Two vampires were walking towards me. They were coming so slowly that I wondered whether they really wanted to catch me at all. Maybe they were so sure of my seizure that they had no need to hurry.

My lungs seemed to unfreeze right then, for my breathing returned at a hectic, ragged rhythm that would surely frighten away any forest animals in a three mile radius. I didn't shake, of course, as my body was stone hard, but I felt some nerve ends in me quiver. I didn't know what expression I had on my face—one of fear, or the original one of surprise?

The vampires inched closer, the nearer one raising his hands reassuringly, as if he was capturing a wild animal.

"It's all right, Dorothy, it's all right… we don't want to hurt you…" he murmured.

His words had no effect on me. How could they, when the man uttering them was so tremendously terrifying that it washed away all reassurance? The dark-haired vampire was huge, and not only in height. His muscular arms did not make me want to happily leap into them. His chest was broad and burly. His legs were thick as tree trunks, and something told me it wasn't fat that made them so big. Only his face was gentler than the rest of his body—it was a round, boyish face with thin lips and warm eyes that gazed at me with an expression I couldn't decipher. Was it regret I saw there? Or was it just pity?

The woman walking slightly behind him placed a graceful hand on his upper arm, causing both to halt just a few feet away from me. I shifted my eyes to assess her, wondering whether sadism was something that you could see in someone's looks. The woman didn't look demonic, at least, but what vampire ever did?

She had long brown hair that cascaded down her shoulders. She wasn't tall, especially not put beside her large companion, but she was certainly taller than me. Her heart-shaped face was bejeweled by a pair of large, gentle, light eyes that were topped by two thin lines of eyebrows. In this instance, both brows were furrowed, and her face overall revealed her discontentment.

The female dropped her hand from the big one's arm, sending the last of his restraints down the drain. What would stop him from attacking me now? I drew in one last breath, expecting the cast-iron blow to arrive any minute.

But instead of attacking me, the man only lowered his arms and said: "It's all right, girl. We wish you no harm."

The rate of my breathing increased.

"Look, she's terrified," the young woman asserted, now pulling the man back again. "Dorothy, I promise we don't want to hurt you."

I remained silent.

To my great confusion, the two vampires just stood there, gauging at me as if I were an attraction at some freak show. They took in my no doubt nervous appearance but made no move to seize me—and I, petrified as I was, made no move to escape them.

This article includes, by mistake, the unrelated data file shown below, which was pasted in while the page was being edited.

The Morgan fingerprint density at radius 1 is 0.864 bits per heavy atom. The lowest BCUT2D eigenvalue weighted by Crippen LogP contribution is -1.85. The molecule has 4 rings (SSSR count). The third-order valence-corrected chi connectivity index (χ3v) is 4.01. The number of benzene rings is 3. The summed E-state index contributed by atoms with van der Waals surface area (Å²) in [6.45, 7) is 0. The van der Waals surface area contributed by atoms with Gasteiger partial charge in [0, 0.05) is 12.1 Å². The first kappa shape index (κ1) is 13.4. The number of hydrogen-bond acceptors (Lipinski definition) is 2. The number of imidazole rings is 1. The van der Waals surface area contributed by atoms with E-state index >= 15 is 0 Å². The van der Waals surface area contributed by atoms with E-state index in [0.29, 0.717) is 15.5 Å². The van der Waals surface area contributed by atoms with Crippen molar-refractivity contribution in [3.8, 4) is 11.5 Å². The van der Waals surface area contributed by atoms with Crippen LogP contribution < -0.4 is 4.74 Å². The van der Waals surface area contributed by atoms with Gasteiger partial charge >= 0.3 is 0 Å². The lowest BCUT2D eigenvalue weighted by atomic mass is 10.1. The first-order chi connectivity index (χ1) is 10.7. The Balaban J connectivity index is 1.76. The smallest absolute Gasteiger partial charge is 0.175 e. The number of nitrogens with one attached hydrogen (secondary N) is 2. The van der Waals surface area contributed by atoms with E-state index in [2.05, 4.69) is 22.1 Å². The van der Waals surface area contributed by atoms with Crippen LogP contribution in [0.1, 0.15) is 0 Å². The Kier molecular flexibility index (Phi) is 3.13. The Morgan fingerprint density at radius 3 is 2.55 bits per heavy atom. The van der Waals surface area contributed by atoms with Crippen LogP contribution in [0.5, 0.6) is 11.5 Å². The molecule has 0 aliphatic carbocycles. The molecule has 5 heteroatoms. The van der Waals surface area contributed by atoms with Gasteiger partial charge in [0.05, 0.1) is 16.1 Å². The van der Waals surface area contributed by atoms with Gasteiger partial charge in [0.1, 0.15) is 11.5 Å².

Finally the bigger one let out one loud sigh and turned to the woman.

"Bella, we need to tell the others."

There was evident regret in his voice, but I couldn't quite match the feeling to his words. What others did he mean? The female upstairs who wanted to torture me?

The woman—Bella, apparently—looked back at me, thought about something for a second, and then turned back to the man. Her eyes were fierce.

"No, Emmett."

I couldn't believe my ears.

The big man seemed to share my feelings, although I could swear there was some understanding in his eyes.

"Bella, we can't just—"

"Oh, yes, we can," she retorted. "Just look at her!"

Emmett did look, and his forehead wrinkled as he did. He sighed again.


"To hell with Rosalie!" the woman hissed. "To hell with all of them! They've been treating us rotten in the last few weeks. Has Rosalie spoken one kind word to you since we left home? Has she given you a single kiss?" Emmett frowned, and Bella smirked. "I thought so."

I watched their exchange in utter wonder. Had my muscles been loose enough to move, my jaw would have surely dropped open.

"Please, Emmett. She doesn't owe them anything."

She gestured once more towards my frozen figure.

Emmett looked at me for a third time, and then closed his eyes. Clenching his hands into fists, he slowly shook his head.

"All right. I see," he said.

My mind comprehended the meaning of this, but my heart did not. There was no way that he'd just given me free leave. There was no way these two vampires could be angels that had been sent down just for me. There was no chance.

But when Bella looked up at me and smiled, I had to understand.

"Go, Dorothy. We'll cover up for you here."

Still unbelieving, I started to recover my senses. My legs regained their feeling, flexing in the need to get away now before God decided to play another trick on me. My knees bended, and then I flew, taking the first few steps towards my freedom.

But on my third step, someone called out behind me. For the third time, I froze.

"Dorothy, wait!" Oh, Lord, what now?

Bella appeared by my side then, still that warm expression upon her face. She lifted my hand and placed something on it, closed my palm, and finally took a step back.

"Goodbye, Dorothy. Be safe."

Without a glance I stuck whatever she'd given me into the pocket of my jeans and for the first time since God knows how many days, I smiled.

"Lord bless you."

And I was off into the forest, finally free from the hell house that had transformed from a safe house to a prison in a matter of just a few minutes. I felt liberated, and I felt safe, once again sure that there was some sort of God above me in the skies.

I had but two insecurities:

"Where would I go?" and "Why, oh, why was God so indecisive?"